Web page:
The tech industry's most recent sexual harassment scandal could be seen as yet another piece of proof that the male-dominated ecosystem remains inhospitable to women. But while the sexual harassment accusations brought against Tinder by the dating app’s former exec Whitney Wolfe reinforce some of the ugliest stereotypes about tech companies, they don’t necessarily mean that tech will always be a boy’s club.
“If anything, it’s galvanizing folks to fight harder to be represented,” said Susan McPherson, a consultant and angel investor. “I do believe that there’s a real sense of ‘We are going to be on top of this; we’re not going to give up.'”
On Monday, Wolfe filed a lawsuit against Tinder CEO Sean Rad and the chief marketing officer Justin Mateen, accusing Mateen – a former boyfriend – of harassing and threatening her, and Rad of ignoring her complaints and incidents he witnessed. In response, Tinder’s majority stakeholder IAC/InterActiveCorp suspended Mateen pending an internal investigation (while also challenging the factual accuracy of Wolfe’s suit).
Many reports emerging from the tech world show a pattern of anti-woman behavior. In May, Snapchat’s 23-year old CEO Evan Spiegel was scandalized when Valleywag published college emails in which the then-student's emails referred to female classmates as “b*tches” and sororisl*ts.” And in April, Gurbaksh Chahal, founder and CEO of Silicon Valley ad-tech firm RadiumOne, was fired after being charged with 45 felony counts of domestic abuse.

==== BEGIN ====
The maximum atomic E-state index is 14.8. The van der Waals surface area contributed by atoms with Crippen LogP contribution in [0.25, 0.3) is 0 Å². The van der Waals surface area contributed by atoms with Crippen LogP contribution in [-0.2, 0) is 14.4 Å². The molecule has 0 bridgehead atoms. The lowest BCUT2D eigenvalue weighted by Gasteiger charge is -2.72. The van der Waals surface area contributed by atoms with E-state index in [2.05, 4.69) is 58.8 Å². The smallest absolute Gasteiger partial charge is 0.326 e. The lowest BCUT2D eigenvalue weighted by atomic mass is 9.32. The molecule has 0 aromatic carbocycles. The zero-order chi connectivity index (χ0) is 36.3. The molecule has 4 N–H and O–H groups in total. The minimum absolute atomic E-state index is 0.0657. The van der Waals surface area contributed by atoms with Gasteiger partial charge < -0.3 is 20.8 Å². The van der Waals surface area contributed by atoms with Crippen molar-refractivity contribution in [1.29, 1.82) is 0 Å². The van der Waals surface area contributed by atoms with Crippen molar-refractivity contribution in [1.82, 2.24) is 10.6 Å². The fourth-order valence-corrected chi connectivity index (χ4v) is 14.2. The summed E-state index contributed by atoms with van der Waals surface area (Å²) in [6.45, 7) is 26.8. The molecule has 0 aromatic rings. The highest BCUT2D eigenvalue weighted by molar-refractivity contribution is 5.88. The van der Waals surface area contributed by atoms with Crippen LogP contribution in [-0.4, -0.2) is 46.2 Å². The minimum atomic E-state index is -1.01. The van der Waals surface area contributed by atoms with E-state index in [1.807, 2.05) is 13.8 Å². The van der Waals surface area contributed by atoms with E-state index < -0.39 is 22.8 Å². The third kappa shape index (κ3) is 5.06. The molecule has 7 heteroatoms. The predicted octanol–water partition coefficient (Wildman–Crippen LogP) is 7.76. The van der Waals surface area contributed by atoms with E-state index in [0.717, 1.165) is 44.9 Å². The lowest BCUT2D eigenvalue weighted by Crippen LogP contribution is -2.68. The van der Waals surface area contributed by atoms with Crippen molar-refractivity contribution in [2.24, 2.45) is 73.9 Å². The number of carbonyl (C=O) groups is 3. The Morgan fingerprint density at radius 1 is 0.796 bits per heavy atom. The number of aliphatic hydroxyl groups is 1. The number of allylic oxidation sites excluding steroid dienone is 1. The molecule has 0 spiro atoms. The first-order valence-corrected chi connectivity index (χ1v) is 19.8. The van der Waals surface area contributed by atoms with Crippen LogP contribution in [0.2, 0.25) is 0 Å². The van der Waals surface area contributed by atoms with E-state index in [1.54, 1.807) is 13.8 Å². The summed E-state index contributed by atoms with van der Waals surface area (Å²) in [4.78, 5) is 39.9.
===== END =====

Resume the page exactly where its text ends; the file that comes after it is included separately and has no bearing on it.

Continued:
But as disturbing as some of these scandals are, McPherson believes the unrelenting bad press may present an opportunity for women entrepreneurs, who are far less likely than their male peers to receive venture capital funding.
“This is going to give [VC firms] pause for thought,” McPherson said. “I think this could be the real turning point behind the whole mechanism for funding,” she said, “because you don’t see this happening in organizations run by women. You just don’t.”
Nihal Mehta, founding partner of mobile tech venture capital firm Eniac Ventures, agrees that the funding mechanism needs to change in order to make sure entrepreneurs are ready to take on the challenges of running a company.
“Investors need to do more due diligence on the entrepreneur’s character,” Mehta said. “Dig into the actual entrepreneur a little more, get some professional as well as personal references and ask, ‘What is this person really like?’”
Mehta said that Eniac -- which backed Hinge, arguably Tinder’s strongest competition -- is already committed to what he calls “character due diligence,” and hopes that it will become a bigger trend among other investors.
McPherson believes the scandal isn’t something Tinder should expect to be able to sweep under the rug. “Tinder is not such a techie app that John Q. Public just kind of looks away. So many people are using it, and if they’re not using it, they know about it. It’s a very consumer-facing application,” she said.
Perhaps if Tinder’s investors had performed more due diligence on its founders, they might have seen a red flag. Mehta said that Eniac has walked about from potential investments as a result of character references, though he said that none were passed up because of a history of sexual harassment or abuse.
“It’s unfortunate that these folks get funded and get big companies and then all these things come out, which I think can be detrimental to the entire culture,” Mehta said.
And it’s a culture that both Mehta and McPherson firmly believe will benefit by a greater influx of women.
"I hope it will encourage more to enter so there can be a little bit more gender parity and less of this frat-boy kind of attitude that’s going on,” Mehta said.